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Oil Reserve & Demand Analysis



Crude petroleum is the largest single source of energy in the world, accounting for approximately 35–40% of energy consumed in the world, and is the basic building block for a large number of chemical products consumed globally. In early 2010, global crude petroleum demand was slowly recovering after the first decline in growth since the early 1980’s. Demand growth in the US, Japan, and Western Europe will be slow as domestic economies start to improve. In regions such as South and Central America, Africa, Middle East, and Eastern Europe where domestic demand is slowly on the rise, growth will be more robust as markets give way to exports.  Asia continues to experience the greatest demand growth and a focus on domestic development. World oil demand is forecast to increase steadily 1-2% through 2011 and rise to 2% for 2012-2014.

“The easy oil is coming to an end,” says Alex Munton, a Middle East analyst for the Scottish energy consulting firm Wood Mackenzie.

As of January 1, 2010, the estimated world proved reserves of crude petroleum were 1.2 billion barrels. OPEC currently accounts for 71% of total world oil reserves. Saudi Arabia holds the single largest share of the world’s petroleum reserves at 19% of the total. On a regional basis, the Middle East accounts for nearly 56% of the world’s reserves. North America is second with 15%, and Central and South America is third with 9%, following recent reserves identified in Brazil and Venezuela.

The International Energy Agency (IEA) estimates that 70% of the world’s remaining oil reserves consist of heavy, high sulfur “sour” crude.  Oil companies must either seek new sources of lighter, easier to extract and refine, crude oil or find new methodologies to utilize the world’s existing heavy oil reserves.  Since the cost for exploration, production and processing continues to climb, the focus should be on the maximum utilization of known reserves by recovering more of the original oil-in-place (“OOIP”) and producing more usable consumer products during refining. The average sulfur content of U.S. Crude oil imports increased from 0.9% in 1985 to 1.4% in 2005, and the slate of imports is expected to continue to sour in coming years. Crude oils are also becoming heavier and more corrosive than they were in the past, largely because fields with higher quality varieties were the first to be developed, and refiners’ preference for quality crude oil has led to the depletion of those reserves over the past 100 years reducing the market share of light, sweet crude that remains.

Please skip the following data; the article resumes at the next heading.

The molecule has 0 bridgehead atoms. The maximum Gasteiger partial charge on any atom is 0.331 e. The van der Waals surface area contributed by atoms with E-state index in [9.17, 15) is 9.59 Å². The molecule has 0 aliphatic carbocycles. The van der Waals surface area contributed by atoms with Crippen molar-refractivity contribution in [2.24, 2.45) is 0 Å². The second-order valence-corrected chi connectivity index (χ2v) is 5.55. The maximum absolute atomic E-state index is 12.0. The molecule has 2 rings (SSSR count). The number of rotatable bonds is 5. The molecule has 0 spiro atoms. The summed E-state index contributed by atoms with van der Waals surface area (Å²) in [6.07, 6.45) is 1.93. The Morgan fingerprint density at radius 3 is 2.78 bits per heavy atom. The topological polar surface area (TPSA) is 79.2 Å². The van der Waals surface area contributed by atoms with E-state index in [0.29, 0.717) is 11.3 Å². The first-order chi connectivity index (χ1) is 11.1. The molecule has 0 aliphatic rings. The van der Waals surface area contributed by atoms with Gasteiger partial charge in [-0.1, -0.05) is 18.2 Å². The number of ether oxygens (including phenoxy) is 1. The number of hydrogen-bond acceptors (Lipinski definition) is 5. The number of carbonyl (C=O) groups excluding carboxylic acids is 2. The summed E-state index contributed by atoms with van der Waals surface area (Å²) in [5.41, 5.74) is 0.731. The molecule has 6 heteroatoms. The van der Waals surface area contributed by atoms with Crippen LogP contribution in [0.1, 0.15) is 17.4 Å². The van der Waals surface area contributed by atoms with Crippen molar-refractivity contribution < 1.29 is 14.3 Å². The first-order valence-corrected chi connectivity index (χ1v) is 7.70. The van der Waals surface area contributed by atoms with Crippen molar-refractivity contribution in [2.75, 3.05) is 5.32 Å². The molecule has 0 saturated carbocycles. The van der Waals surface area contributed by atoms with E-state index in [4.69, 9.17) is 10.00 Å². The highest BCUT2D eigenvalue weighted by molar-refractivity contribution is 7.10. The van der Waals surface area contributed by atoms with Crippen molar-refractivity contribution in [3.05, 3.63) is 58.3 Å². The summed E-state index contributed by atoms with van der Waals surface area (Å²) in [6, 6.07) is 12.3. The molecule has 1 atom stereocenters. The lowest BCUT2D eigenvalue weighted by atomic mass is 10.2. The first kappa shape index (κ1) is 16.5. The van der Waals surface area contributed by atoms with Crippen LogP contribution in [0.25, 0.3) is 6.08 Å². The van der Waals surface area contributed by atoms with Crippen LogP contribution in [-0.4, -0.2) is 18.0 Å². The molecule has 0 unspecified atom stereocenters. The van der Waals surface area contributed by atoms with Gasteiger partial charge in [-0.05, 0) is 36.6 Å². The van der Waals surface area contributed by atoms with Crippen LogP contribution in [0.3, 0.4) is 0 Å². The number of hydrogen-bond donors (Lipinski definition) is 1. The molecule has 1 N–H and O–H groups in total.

Published reports indicated that at year-end 2007 there were 650 major refineries located around the world.  These refineries process a total of 85 million barrels of oil per day.  As the sources of premium light-sweet crude oil are depleted, OPEC and other global oil producers will be forced to use increasing amounts of existing heavy-sour crude oil to supply world demand.  Not only will additional refining capacity be required to process the increase supply of crude oil, but refineries will need to be designed to process heavier, lower quality crude oil in order to yield the same amount of transportation fuel. For example, premium crude oils yield almost 70% of their volume as light, high-value products (gasoline, diesel, jet fuel, kerosene), whereas heavier crude oils yield only about 50% of their volume as light products. So in order to produce the same amount of refined product from heavy, sour feedstock, a refinery has to have 1.4 times as much capacity (70 divided by 50). There would need to be 182 refineries built (52 more) in order to supply the world with the equivalent amount of transportation fuel in 2017.